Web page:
Shane spent an entire day assembling new frames and tops for the bed and the dinette.  He removed the old standard issue 240v/12v ceiling lights and patched up the holes.  He went over the walls and peeled off and filled the water damaged and bubbly areas and filled the holes left by picture hooks and the 2.3 million staples !

All that was left to do was to sand down the walls and floors, paint the walls and lay the new flooring.

And then . . . . it rained. And kept raining. Then it rained some more. It was looking like being the wettest March in Sydney's history . 

 

 

 

A work in progress . . . .

Ohhh dear !

And then the sun came out . . . .

Have sandpaper and brush - all good here. Check out that original flooring !

We were all set for a weekend of hard work when disaster struck early Saturday morning with Shane falling (literally) victim to a nasty bout of Vertigo. He was out of action for the entire weekend.  All I could do without a degree in Painting Tin Cans was to sand down the walls and the framework, give them a dusting off and vacuum up all the residue..

Back into the caravan remodelling business . . . . .

Line 'em up !

And so it was that Shane partially recovered from his recurring attacks of Vertigo, well long enough to be able to start working on the van again.  Every project needs a Project Manager (that's me) and reliable, knowledgable tradesmen (that's Shane)

Our driveway became an assembly line with me in charge of painting the framework while Shane cut out the wall panels and re-sanded the walls. I thought I had done so well the previous weekend  🤔 The rain came and went as did our dismantling of our assembly line only to reassemble minutes later. We got a lot done and it was great fun working together.  Roll on next weekend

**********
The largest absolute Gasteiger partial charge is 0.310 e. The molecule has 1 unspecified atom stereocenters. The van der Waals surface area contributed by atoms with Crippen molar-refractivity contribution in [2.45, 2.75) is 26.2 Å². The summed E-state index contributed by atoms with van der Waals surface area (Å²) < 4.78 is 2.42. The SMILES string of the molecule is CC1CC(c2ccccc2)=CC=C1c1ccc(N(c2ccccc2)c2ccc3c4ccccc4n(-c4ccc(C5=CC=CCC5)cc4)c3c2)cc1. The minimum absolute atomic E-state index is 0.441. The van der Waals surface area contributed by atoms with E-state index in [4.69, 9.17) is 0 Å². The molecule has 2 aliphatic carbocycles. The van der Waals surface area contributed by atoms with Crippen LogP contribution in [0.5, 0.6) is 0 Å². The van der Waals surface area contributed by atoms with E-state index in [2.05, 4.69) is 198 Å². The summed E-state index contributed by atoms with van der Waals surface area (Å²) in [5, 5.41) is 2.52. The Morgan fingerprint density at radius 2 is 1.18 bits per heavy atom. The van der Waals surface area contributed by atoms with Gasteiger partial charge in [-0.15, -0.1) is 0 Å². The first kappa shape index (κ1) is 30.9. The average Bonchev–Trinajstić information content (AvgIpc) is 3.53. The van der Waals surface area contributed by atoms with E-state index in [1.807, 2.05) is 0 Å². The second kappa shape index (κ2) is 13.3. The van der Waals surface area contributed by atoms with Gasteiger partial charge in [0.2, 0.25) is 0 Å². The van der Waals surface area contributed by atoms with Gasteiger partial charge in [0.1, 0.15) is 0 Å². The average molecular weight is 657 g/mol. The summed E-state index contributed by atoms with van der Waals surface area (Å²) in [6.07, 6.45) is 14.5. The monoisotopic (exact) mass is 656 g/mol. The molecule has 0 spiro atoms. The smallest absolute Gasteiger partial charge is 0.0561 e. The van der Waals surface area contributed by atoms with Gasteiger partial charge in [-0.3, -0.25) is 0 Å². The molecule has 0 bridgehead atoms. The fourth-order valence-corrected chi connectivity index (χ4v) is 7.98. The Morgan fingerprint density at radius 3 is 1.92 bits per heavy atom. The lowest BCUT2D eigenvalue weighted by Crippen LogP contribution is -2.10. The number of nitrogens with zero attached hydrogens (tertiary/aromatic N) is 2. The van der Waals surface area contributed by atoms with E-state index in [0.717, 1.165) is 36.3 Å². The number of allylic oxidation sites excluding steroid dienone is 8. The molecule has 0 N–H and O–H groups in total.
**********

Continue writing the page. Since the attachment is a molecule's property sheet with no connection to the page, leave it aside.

Taubmans 3 in 1 Prep x 2 coats

Another sunny weekend and lots to achieve . . . .

 An early start on Saturday morning with the installation of the front and rear walls.  We knew it was going to be tricky.  The measure twice cut once rule was broken many times over during the day.  Finally, mid afternoon both walls were in place and the floor was sanded back and vacuumed to remove every speck of dust and residue. The side walls needed repatching and glueing in the corners and another coat of paint.  That plywood is like flaky pastry, it just crumbles under pressure !

 

And now for the floor - Hallelujah

Concentration is supreme

 Back onto the driveway with some serious measuring, dotting, scribbling and line drawing happening.

We wanted to make the small amount of floor area look as spacious as possible so we took the flooring right to both ends and left off the storage door on the bed end.  We had reworked the panelling on either side of the cupboards.

We have a floor and we have walls - Yeh !

 The bed and dinette frames were then attached to the walls and floor.  This of course did not happen without incident. The re made frames were constructed based on the measurement of the old rotten ones. Once in the van, they did not line up with the new more structured walls and it took a few goes unscrewing and re screwing and in some cases, pulling the whole thing apart and starting over. This meant re sanding and re painting. She was starting to look like a caravan again.

Up on the roof

With the walls and floor sorted we moved to the roof.  We knew where the water was coming in so out came the silicone sealant . . . .  Lots of it.  Tall men on tall ladders - gotta love 'em 😋 Ain't no water getting into this here Tiny Caravan

Tall man - tall ladder